Tyler Clippard: National League Ranking


Throughout the month, we will be ranking each Nationals starter and a couple of bench players to see where they rank at their positions in the National League. Earlier this week, we ranked Doug Fister and Tanner Roark. Today we will be continuing our series with Tyler Clippard.

In these rankings, we will be using statistics from the last two seasons to give us a bigger sample size – to see just how good Nationals players are. In this effort, we will see which parts of the team need to be fixed and which are solid compared to the rest of the league. The first step for the Nationals is to win the division, so if any National League East player comes across in our findings, we will be sure to point it out. If not, the main goal is winning the National League Pennant and going to the World Series.

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I will analyze both standard percentages as well as advanced statistics. This will give us a full picture of who the best players are at that position. To put the players in some type of order, we will be using WAR. This gives us a baseline to start the analysis.

Over the last two seasons, the top five National League relievers by WAR according to FanGraphs are Craig Kimbrel (4.4), Mark Melancon (4.4), Aroldis Chapman (4.3), Kenley Jansen (4.2), and Steve Cishek (3.4). With a WAR of 1.9, Clippard comes in at 9th on the list, between a pair of Rockies, Matt Belisle and Adam Ottavino.

Two of these players, Kimbrel and Cishek, reside in the NL East. Jonathan Papelbon also comes in slightly ahead of Clippard with a WAR of 2.7. All three of these pitchers are closers. The Nats closer, on the other hand, is nowhere to be found, which isn’t surprising given Soriano’s awful 2014 season.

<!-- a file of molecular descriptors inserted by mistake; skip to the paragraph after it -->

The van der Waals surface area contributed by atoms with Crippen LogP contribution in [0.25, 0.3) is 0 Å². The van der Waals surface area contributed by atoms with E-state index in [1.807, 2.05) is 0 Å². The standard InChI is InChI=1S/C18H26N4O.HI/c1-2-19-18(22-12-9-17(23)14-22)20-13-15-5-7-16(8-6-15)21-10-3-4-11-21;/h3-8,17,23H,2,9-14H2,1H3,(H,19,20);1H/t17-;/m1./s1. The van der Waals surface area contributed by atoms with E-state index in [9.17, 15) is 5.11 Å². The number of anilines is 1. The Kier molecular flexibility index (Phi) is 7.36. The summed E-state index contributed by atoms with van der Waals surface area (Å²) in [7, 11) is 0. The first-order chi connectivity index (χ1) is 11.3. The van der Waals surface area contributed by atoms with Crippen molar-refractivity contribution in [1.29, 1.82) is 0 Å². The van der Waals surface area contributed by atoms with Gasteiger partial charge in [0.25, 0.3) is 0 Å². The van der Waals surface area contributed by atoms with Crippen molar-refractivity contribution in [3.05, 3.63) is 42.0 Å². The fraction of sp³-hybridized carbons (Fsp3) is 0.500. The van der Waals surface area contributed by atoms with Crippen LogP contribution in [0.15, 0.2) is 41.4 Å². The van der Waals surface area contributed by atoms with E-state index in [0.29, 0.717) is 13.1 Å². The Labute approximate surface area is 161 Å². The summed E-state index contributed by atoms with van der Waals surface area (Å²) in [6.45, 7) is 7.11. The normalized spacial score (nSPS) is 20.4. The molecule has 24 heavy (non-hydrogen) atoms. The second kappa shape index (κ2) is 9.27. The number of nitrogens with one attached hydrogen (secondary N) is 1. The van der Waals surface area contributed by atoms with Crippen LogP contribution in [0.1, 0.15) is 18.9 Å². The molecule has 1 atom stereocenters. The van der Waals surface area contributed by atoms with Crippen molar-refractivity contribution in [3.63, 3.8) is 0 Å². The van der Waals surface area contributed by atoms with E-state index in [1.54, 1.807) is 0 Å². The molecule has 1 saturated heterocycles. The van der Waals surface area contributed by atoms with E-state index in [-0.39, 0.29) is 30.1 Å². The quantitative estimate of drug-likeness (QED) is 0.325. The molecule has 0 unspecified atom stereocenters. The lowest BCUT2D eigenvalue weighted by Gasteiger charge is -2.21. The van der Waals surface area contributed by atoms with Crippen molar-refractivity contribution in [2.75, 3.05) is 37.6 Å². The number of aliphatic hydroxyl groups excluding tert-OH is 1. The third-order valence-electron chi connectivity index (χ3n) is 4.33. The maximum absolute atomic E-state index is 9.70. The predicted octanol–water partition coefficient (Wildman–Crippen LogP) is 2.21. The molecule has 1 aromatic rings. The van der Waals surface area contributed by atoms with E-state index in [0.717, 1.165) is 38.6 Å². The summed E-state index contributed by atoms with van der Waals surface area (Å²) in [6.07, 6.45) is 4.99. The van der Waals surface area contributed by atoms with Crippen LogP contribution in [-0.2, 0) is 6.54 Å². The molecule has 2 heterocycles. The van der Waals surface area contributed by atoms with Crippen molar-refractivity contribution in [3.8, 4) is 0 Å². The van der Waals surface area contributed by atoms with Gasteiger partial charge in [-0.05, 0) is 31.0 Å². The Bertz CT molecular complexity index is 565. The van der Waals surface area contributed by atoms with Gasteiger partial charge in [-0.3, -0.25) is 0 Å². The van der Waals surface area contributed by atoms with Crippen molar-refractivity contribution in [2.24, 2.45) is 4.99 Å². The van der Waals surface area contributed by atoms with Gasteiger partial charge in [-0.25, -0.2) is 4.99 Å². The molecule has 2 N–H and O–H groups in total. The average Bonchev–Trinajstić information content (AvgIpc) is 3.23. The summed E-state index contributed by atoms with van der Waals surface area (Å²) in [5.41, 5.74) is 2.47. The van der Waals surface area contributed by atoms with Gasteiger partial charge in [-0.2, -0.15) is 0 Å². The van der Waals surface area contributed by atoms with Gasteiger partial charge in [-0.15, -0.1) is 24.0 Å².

Looking at these rankings, it’s apparent that closers have an inherent advantage. A lot of the value that is measured in WAR comes from save opportunities. In fact, the top seven pitchers on our list of relievers all have at least 48 saves over the past two seasons. Clippard, on the other hand, has only one. If we take out the closers, Clippard ranks 2nd in all other relievers over the last two years, which is certainly a positive sign for the Nats.

One of the most important stats we can look at for pitchers is K/9, or the number of strikeouts that a pitcher has per every nine innings pitched. This is even more relevant for relievers, since they are counted on to get outs in high-leverage situations, often coming in with runners on base, who they are expected to keep from scoring.

Over the last two seasons, Clippard has a K/9 rate of 9.87, or over one strikeout per inning pitched. This number isn’t quite as high as a lot of the pitchers that qualify, but it’s higher than Melancon, Papelbon, and Ottavino, who slide in above him on our WAR rankings. In other words, Clippard has been good at missing bats, a good quality for someone coming out of the bullpen.